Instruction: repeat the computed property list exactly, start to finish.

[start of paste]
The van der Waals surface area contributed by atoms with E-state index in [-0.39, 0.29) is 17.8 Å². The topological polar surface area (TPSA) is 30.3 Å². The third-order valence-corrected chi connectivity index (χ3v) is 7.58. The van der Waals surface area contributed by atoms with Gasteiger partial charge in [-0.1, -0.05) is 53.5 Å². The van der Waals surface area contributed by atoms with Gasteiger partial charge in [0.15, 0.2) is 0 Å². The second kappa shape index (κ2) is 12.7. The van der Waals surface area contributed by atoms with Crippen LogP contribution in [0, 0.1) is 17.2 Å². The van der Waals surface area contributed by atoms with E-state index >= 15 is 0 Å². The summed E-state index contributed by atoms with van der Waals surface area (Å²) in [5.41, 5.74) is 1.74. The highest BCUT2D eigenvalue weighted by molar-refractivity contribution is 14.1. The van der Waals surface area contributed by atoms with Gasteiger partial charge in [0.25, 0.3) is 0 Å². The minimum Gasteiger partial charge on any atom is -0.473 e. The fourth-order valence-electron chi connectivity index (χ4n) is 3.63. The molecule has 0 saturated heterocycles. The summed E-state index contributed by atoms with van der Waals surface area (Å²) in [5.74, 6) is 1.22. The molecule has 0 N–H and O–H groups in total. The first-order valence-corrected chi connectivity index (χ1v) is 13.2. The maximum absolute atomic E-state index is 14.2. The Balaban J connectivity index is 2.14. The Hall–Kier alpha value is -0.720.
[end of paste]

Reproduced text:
The van der Waals surface area contributed by atoms with E-state index in [-0.39, 0.29) is 17.8 Å². The topological polar surface area (TPSA) is 30.3 Å². The third-order valence-corrected chi connectivity index (χ3v) is 7.58. The van der Waals surface area contributed by atoms with Gasteiger partial charge in [-0.1, -0.05) is 53.5 Å². The van der Waals surface area contributed by atoms with Gasteiger partial charge in [0.15, 0.2) is 0 Å². The second kappa shape index (κ2) is 12.7. The van der Waals surface area contributed by atoms with Crippen LogP contribution in [0, 0.1) is 17.2 Å². The van der Waals surface area contributed by atoms with E-state index >= 15 is 0 Å². The summed E-state index contributed by atoms with van der Waals surface area (Å²) in [5.41, 5.74) is 1.74. The highest BCUT2D eigenvalue weighted by molar-refractivity contribution is 14.1. The van der Waals surface area contributed by atoms with Gasteiger partial charge in [0.25, 0.3) is 0 Å². The minimum Gasteiger partial charge on any atom is -0.473 e. The fourth-order valence-electron chi connectivity index (χ4n) is 3.63. The molecule has 0 saturated heterocycles. The summed E-state index contributed by atoms with van der Waals surface area (Å²) in [5.74, 6) is 1.22. The molecule has 0 N–H and O–H groups in total. The first-order valence-corrected chi connectivity index (χ1v) is 13.2. The maximum absolute atomic E-state index is 14.2. The Balaban J connectivity index is 2.14. The Hall–Kier alpha value is -0.720.